What Are the Lesser-Known Signs of Stress in Men?

On average, nearly 1 in 10 men report feeling severely or extremely stressed. Just under half of men indicate feeling “usually stressed or under pressure.”

Despite these concerning statistics, men don’t always receive the support they need. First, they are less likely to access psychological care than women. Moreover, many men cope with stress by engaging in impulsive behavior like misusing alcohol or drugs. They’re also more likely to die by suicide.

While feeling overworked can be obvious, it’s also important to know the more subtle or insidious signs of stress in men. Let’s get to it.


Poor sleep and stress can go hand-in-hand, even if you don’t realize it. For example, you might believe you’re getting an adequate night of rest, but your sleepiness the next day may tell an entirely different story.

Fatigue-related stress can sometimes feel like an emotional hangover. Because you’re holding onto such tension throughout the day, the body must work even harder to function. As a result, it can feel tired and rundown.

When you feel tired, you might neglect taking care of yourself. For instance, you might turn to caffeine to stay awake or sugar to boost your energy. While these quick fixes can provide temporary relief, they often cause a crash-and-burn effect.

A brief nap may help, but if you doze off every time you feel tired, sleep might become an unproductive coping response. Furthermore, oversleeping can exacerbate sleep-related problems, triggering more stress problems.


Memory problems can occur at any time, and some cognitive impairment can happen during the aging process.

However, stress doesn’t do the memory any favors. Research that high levels of cortisol– the main hormone associated with stress- are connected with short-term memory issues.

Forgetfulness can be challenging to detect. For example, you might ask the same question repeatedly without realizing it—other times, such as when you misplace items in a strange place, the problem becomes more apparent.

Persistent Indecisiveness

You struggle to make executive decisions at work. You don’t know how to take better initiative at home. People keep asking you for your opinion, but you don’t know what it is.

Indecisiveness isn’t always a sign of uncertainty or insecurity. Often, decision paralysis, which may happen when presented with too many viable options, can result in us feeling chronically overwhelmed.

Think about it- making a decision often signifies needing to follow a specific action. After all, if you need to quit your job, you now feel pressured to go forth with that choice! If you don’t, you risk feeling guilty, anxious, or ashamed- all of which can, of course, trigger even more stress.

Therefore, if you feel stressed all the time, your mind wants to avoid taking more action. Subsequently, you might find yourself procrastinating to avoid adding more responsibilities to your daily plate.

Getting Sick More Frequently

Is it flu season, or are you just feeling excess pressure?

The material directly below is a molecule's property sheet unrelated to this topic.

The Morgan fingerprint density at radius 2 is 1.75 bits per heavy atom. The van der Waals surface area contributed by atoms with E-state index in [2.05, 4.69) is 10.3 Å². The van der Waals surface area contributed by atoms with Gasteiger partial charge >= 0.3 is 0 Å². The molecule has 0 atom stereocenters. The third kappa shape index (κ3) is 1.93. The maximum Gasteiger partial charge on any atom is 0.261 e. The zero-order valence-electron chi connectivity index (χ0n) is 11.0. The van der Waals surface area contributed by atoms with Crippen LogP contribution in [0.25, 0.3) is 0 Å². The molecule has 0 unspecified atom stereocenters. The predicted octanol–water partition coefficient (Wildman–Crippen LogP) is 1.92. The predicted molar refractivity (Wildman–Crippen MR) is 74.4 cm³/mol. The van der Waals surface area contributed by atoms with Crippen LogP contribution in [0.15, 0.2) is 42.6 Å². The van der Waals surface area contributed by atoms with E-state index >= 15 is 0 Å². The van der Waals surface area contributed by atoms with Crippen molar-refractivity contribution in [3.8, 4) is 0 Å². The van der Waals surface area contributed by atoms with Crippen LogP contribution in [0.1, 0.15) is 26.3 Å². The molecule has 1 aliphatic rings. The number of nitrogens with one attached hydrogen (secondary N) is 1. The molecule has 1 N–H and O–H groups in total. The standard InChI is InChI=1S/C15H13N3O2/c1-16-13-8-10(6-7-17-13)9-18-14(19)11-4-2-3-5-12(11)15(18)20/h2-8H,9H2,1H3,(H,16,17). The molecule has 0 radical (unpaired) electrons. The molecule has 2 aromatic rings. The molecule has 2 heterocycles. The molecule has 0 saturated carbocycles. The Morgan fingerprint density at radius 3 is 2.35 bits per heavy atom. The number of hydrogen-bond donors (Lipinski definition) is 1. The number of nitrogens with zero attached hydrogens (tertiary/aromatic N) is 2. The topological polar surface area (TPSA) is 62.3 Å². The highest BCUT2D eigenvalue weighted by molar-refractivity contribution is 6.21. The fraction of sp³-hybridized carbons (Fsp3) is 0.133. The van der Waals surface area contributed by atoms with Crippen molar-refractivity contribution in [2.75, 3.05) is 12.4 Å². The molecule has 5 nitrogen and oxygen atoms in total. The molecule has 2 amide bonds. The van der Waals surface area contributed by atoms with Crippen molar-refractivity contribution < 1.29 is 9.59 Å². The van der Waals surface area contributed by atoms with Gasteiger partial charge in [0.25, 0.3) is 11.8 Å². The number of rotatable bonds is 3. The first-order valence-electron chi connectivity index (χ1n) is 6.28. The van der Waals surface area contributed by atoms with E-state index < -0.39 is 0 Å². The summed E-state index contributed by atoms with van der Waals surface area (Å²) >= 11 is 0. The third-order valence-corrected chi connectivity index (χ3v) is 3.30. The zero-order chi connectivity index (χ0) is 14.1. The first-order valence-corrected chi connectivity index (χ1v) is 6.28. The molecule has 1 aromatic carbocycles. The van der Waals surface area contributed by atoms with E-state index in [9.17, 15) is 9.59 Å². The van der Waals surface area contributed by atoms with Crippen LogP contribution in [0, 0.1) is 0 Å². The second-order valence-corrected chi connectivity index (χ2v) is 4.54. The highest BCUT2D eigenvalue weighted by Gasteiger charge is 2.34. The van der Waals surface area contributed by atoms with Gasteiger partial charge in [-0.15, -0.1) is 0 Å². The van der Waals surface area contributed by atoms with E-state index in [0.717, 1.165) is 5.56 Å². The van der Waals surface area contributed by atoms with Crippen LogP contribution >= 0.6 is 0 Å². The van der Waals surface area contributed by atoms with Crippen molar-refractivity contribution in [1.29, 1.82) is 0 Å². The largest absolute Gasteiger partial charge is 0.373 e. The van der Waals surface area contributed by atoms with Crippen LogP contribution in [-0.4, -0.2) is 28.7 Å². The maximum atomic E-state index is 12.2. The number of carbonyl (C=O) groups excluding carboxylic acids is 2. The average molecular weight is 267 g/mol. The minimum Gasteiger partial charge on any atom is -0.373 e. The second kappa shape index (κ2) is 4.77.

When the body is under chronic stress, the immune system must work overtime to keep everything functioning effectively. But all immune systems have a threshold. Eventually, cortisol becomes less effective, and this process can accelerate disease and inflammation.

As a result, you may experience more cold and flu-like symptoms. You might also feel more susceptible to aches, chronic pain, or other issues that aren’t associated with a specific medical diagnosis.

Unexplained Irritability

You feel angry, but you aren’t sure why. You can’t pinpoint if someone upset you, but you know you feel annoyed. What gives?

Stress can make it difficult to understand or regulate your emotions. You may feel more vulnerable to certain events without truly recognizing how they impact you.

For example, let’s say your wife tells you she’s going to fold all the laundry. You come home, and all the clothes are still in the dryer. She explains that she had an unexpected work issue, but she will take care of the chore tomorrow morning.

Logically, you understand her rationale and even feel empathic for her situation at work. But emotionally, you feel angry, resentful, and frustrated that your clothes are getting wrinkled. This disconnect can become more amplified when you’re feeling stressed.

On the one hand, you may feel like you’re overreacting. But, at the same time, stress makes it easy to overreact!

Are You Dealing with These Signs of Stress?

If you are so used to feeling stressed, you might not actually recognize the severity of your condition! Living in this survival mode may feel like your ordinary homeostasis.

That said, excess stress can take a tremendous toll on your physical and mental health. It can also exacerbate other issues like depression, anxiety, and relationship problems.

Therapy can help you understand your stress triggers and develop effective coping skills to manage them. While eliminating stress isn’t the goal, learning how to predict and adapt to it can help you feel more empowered and healthier.

Contact me today to learn more!



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Austin, TX 78759

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